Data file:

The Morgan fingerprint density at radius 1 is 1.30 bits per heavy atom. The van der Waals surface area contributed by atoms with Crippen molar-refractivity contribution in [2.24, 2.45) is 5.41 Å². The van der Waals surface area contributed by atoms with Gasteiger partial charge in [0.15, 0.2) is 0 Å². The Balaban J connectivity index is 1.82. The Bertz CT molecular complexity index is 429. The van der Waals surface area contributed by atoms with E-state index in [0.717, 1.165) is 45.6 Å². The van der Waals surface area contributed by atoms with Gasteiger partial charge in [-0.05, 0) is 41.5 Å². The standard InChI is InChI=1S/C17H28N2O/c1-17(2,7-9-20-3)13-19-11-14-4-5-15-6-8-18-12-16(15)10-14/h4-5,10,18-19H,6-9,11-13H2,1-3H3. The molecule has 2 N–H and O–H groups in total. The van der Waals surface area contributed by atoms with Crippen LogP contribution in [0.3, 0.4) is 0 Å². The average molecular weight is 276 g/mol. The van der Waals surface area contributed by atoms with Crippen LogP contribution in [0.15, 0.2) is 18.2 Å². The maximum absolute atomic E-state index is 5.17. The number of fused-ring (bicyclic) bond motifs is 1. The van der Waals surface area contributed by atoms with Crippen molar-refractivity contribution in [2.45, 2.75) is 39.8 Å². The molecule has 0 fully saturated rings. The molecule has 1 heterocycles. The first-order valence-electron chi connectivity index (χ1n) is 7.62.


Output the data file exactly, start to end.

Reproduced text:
The Morgan fingerprint density at radius 1 is 1.30 bits per heavy atom. The van der Waals surface area contributed by atoms with Crippen molar-refractivity contribution in [2.24, 2.45) is 5.41 Å². The van der Waals surface area contributed by atoms with Gasteiger partial charge in [0.15, 0.2) is 0 Å². The Balaban J connectivity index is 1.82. The Bertz CT molecular complexity index is 429. The van der Waals surface area contributed by atoms with E-state index in [0.717, 1.165) is 45.6 Å². The van der Waals surface area contributed by atoms with Gasteiger partial charge in [-0.05, 0) is 41.5 Å². The standard InChI is InChI=1S/C17H28N2O/c1-17(2,7-9-20-3)13-19-11-14-4-5-15-6-8-18-12-16(15)10-14/h4-5,10,18-19H,6-9,11-13H2,1-3H3. The molecule has 2 N–H and O–H groups in total. The van der Waals surface area contributed by atoms with Crippen LogP contribution in [0.3, 0.4) is 0 Å². The average molecular weight is 276 g/mol. The van der Waals surface area contributed by atoms with Crippen LogP contribution in [0.15, 0.2) is 18.2 Å². The maximum absolute atomic E-state index is 5.17. The number of fused-ring (bicyclic) bond motifs is 1. The van der Waals surface area contributed by atoms with Crippen molar-refractivity contribution in [2.45, 2.75) is 39.8 Å². The molecule has 0 fully saturated rings. The molecule has 1 heterocycles. The first-order valence-electron chi connectivity index (χ1n) is 7.62.